The Cumbres & Toltec Scenic runs every day from May until October. Although passengers can start from either Chama or Antonito, the ride up the west slope of Cumbres Pass is a must for diehard railroad enthusiasts. Trains departing Chama often require a second locomotive -- what railroaders call a "helper" -- to climb the four-percent grade. Over the course of the 14-mile trip to Cumbres, the locomotive will use 2 to 3 tons of coal and 3,500 gallons of water. The backbreaking work of shoveling that coal falls to people such as Evan Martinez, a 20-year-old whose job is to maintain the locomotive’s fire. Martinez, a fifth-generation railroader, started working at the Cumbres & Toltec Scenic in high school.
"It’s a lot of cardio," Martinez says of shoveling three tons of coal in one hour. "It’s probably one of the dirtiest jobs in the world. But once you get over all the soot, dust and grease, it’s a pretty cool job."
Cumbres Pass sits at 10,015 feet above sea level and is the highest mountain pass reached by a railroad in the United States. The location gets its name from the Spanish word for "summit." Decades ago, it was not uncommon for trains to get stuck here in gigantic snow drifts that can persist well into spring; the Cumbres & Toltec Scenic has needed to use a vintage rotary snowplow -- the railroad version of a massive snowblower -- to open the line for the first train of the season.
From Cumbres Pass, the train continues east downgrade through the rugged Toltec Gorge (featuring rocks from the Proterozoic Era that are more than a billion years old) and crosses over tall trestles and through tunnels. Trains stop at Osier so passengers can disembark for lunch at a nearby mess hall and the locomotives can take on water. From there, trains enter the desert of southwestern Colorado for the final stretch to Antonito. During the 64-mile trip, the train crosses the Colorado-New Mexico state line nearly a dozen times. Though a nearby highway follows the railroad for the first dozen or so miles out of Chama, after that the train is alone on the rugged southwestern landscape.
"Most of this territory doesn’t have paved roads or telephone lines," says railroad president Bush. "So once the train pulls out of town and you’re looking out the window, you’re seeing the country as it was a century ago."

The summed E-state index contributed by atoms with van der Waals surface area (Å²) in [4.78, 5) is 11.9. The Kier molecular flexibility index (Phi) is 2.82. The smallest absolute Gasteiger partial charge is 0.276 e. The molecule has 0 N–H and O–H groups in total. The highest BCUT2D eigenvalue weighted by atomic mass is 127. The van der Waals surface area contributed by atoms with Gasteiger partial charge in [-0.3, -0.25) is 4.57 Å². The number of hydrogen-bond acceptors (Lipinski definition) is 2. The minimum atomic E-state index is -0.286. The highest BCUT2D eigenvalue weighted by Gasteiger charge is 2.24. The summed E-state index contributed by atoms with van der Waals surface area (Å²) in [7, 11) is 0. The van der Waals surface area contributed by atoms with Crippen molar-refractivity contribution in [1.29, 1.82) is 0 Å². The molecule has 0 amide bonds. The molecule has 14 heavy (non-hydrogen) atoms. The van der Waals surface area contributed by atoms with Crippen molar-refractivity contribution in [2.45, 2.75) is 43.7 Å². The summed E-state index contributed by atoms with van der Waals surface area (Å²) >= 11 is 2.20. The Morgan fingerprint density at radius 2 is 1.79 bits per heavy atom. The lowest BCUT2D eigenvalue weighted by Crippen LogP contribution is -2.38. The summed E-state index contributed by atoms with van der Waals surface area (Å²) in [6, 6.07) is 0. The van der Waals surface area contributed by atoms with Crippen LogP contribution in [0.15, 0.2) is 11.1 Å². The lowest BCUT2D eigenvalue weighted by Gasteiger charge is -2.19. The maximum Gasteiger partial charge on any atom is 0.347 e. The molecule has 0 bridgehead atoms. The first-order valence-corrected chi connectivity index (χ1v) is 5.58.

Bush is the man who makes sure everything runs smoothly -- no easy task, he says, for a railroad whose newest steam locomotive was built 93 years ago. Because the companies that built the Cumbres & Toltec Scenic’s steam locomotives went out of business decades ago, the railroad’s employees must often fashion replacement parts on their own.
Bush and his team also have the help of hundreds of volunteers who belong to the Friends of the Cumbres & Toltec Scenic Railroad. The nonprofit group was established to rebuild and maintain equipment that is not critical to the railroad’s day-to-day operation but is important to maintaining the authentic character that got it listed as a National Historic Landmark in 2012. Tim Tennant, president of the Friends group, says volunteers dedicate thousands of hours a year to rebuilding vintage freight cars and painting old buildings. During the summer, the group hosts week-long work sessions that can attract well over 100 members.
"It’s a chance for people to get away from the day-to-day grind of normal life," Tennant says. "[We all share] a passion for keeping this history alive."
This year, the railroad is embarking on one of its biggest projects ever: restoring a steam locomotive built in 1883 and last used in the 1930s. Assistant general manager Pappas says rebuilding a 135-year-old locomotive is a time-consuming process that requires every part to be disassembled, cleaned, repaired and reassembled.
If everything goes according to plan, locomotive No. 168 will be rolling down the tracks again in the next few years -- just as it was when President Chester A. Arthur was in office. Pappas says projects such as the restoration of old 168 make the Cumbres & Toltec Scenic a unique place.
"It’s been generations since these artifacts were used regularly," he says, "and yet we get to turn back the clock here."